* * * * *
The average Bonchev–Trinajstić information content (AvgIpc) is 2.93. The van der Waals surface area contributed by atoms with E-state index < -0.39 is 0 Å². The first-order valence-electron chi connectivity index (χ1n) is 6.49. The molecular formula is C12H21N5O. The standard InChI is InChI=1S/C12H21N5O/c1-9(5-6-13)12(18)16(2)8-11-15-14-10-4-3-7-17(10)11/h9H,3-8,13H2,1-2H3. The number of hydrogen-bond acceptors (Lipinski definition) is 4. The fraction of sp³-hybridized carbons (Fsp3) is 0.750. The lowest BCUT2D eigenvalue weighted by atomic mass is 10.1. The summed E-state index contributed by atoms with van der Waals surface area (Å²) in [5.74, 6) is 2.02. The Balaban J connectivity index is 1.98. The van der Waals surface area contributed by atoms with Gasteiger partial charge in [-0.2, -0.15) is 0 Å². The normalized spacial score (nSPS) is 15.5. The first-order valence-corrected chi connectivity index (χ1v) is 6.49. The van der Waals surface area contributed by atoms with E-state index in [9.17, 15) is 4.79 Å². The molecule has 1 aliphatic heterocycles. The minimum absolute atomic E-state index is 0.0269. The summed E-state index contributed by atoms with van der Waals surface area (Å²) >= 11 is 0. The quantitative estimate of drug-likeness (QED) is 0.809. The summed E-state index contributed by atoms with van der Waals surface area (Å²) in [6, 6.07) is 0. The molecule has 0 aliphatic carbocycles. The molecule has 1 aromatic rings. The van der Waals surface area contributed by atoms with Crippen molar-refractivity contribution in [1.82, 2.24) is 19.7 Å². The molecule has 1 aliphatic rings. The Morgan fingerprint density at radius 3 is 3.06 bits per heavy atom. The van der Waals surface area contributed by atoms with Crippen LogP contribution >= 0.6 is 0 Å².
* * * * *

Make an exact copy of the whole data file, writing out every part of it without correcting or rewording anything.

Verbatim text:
The average Bonchev–Trinajstić information content (AvgIpc) is 2.93. The van der Waals surface area contributed by atoms with E-state index < -0.39 is 0 Å². The first-order valence-electron chi connectivity index (χ1n) is 6.49. The molecular formula is C12H21N5O. The standard InChI is InChI=1S/C12H21N5O/c1-9(5-6-13)12(18)16(2)8-11-15-14-10-4-3-7-17(10)11/h9H,3-8,13H2,1-2H3. The number of hydrogen-bond acceptors (Lipinski definition) is 4. The fraction of sp³-hybridized carbons (Fsp3) is 0.750. The lowest BCUT2D eigenvalue weighted by atomic mass is 10.1. The summed E-state index contributed by atoms with van der Waals surface area (Å²) in [5.74, 6) is 2.02. The Balaban J connectivity index is 1.98. The van der Waals surface area contributed by atoms with Gasteiger partial charge in [-0.2, -0.15) is 0 Å². The normalized spacial score (nSPS) is 15.5. The first-order valence-corrected chi connectivity index (χ1v) is 6.49. The van der Waals surface area contributed by atoms with E-state index in [9.17, 15) is 4.79 Å². The molecule has 1 aliphatic heterocycles. The minimum absolute atomic E-state index is 0.0269. The summed E-state index contributed by atoms with van der Waals surface area (Å²) >= 11 is 0. The quantitative estimate of drug-likeness (QED) is 0.809. The summed E-state index contributed by atoms with van der Waals surface area (Å²) in [6, 6.07) is 0. The molecule has 0 aliphatic carbocycles. The molecule has 1 aromatic rings. The van der Waals surface area contributed by atoms with Crippen molar-refractivity contribution in [1.82, 2.24) is 19.7 Å². The molecule has 1 aliphatic rings. The Morgan fingerprint density at radius 3 is 3.06 bits per heavy atom. The van der Waals surface area contributed by atoms with Crippen LogP contribution >= 0.6 is 0 Å².